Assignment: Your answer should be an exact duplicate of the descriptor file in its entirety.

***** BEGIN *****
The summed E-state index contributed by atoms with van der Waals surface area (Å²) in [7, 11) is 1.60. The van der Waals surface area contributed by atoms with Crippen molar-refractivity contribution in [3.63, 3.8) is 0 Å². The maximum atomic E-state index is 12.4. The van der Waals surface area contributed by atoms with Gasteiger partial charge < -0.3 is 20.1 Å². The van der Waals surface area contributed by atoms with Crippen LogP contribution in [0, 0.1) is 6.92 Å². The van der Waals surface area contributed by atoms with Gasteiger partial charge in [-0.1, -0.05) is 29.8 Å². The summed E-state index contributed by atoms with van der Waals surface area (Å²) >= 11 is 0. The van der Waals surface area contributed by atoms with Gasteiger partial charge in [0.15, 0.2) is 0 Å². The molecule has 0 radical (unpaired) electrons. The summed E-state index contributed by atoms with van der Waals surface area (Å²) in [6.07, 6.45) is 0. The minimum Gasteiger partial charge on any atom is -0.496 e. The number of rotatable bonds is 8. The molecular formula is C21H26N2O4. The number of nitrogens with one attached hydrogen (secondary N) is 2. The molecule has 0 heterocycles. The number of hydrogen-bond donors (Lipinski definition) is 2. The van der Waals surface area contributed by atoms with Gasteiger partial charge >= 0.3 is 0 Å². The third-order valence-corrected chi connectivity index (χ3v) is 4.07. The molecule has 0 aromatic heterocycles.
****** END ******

The summed E-state index contributed by atoms with van der Waals surface area (Å²) in [7, 11) is 1.60. The van der Waals surface area contributed by atoms with Crippen molar-refractivity contribution in [3.63, 3.8) is 0 Å². The maximum atomic E-state index is 12.4. The van der Waals surface area contributed by atoms with Gasteiger partial charge < -0.3 is 20.1 Å². The van der Waals surface area contributed by atoms with Crippen LogP contribution in [0, 0.1) is 6.92 Å². The van der Waals surface area contributed by atoms with Gasteiger partial charge in [-0.1, -0.05) is 29.8 Å². The summed E-state index contributed by atoms with van der Waals surface area (Å²) >= 11 is 0. The van der Waals surface area contributed by atoms with Gasteiger partial charge in [0.15, 0.2) is 0 Å². The molecule has 0 radical (unpaired) electrons. The summed E-state index contributed by atoms with van der Waals surface area (Å²) in [6.07, 6.45) is 0. The minimum Gasteiger partial charge on any atom is -0.496 e. The number of rotatable bonds is 8. The molecular formula is C21H26N2O4. The number of nitrogens with one attached hydrogen (secondary N) is 2. The molecule has 0 heterocycles. The number of hydrogen-bond donors (Lipinski definition) is 2. The van der Waals surface area contributed by atoms with Gasteiger partial charge >= 0.3 is 0 Å². The third-order valence-corrected chi connectivity index (χ3v) is 4.07. The molecule has 0 aromatic heterocycles.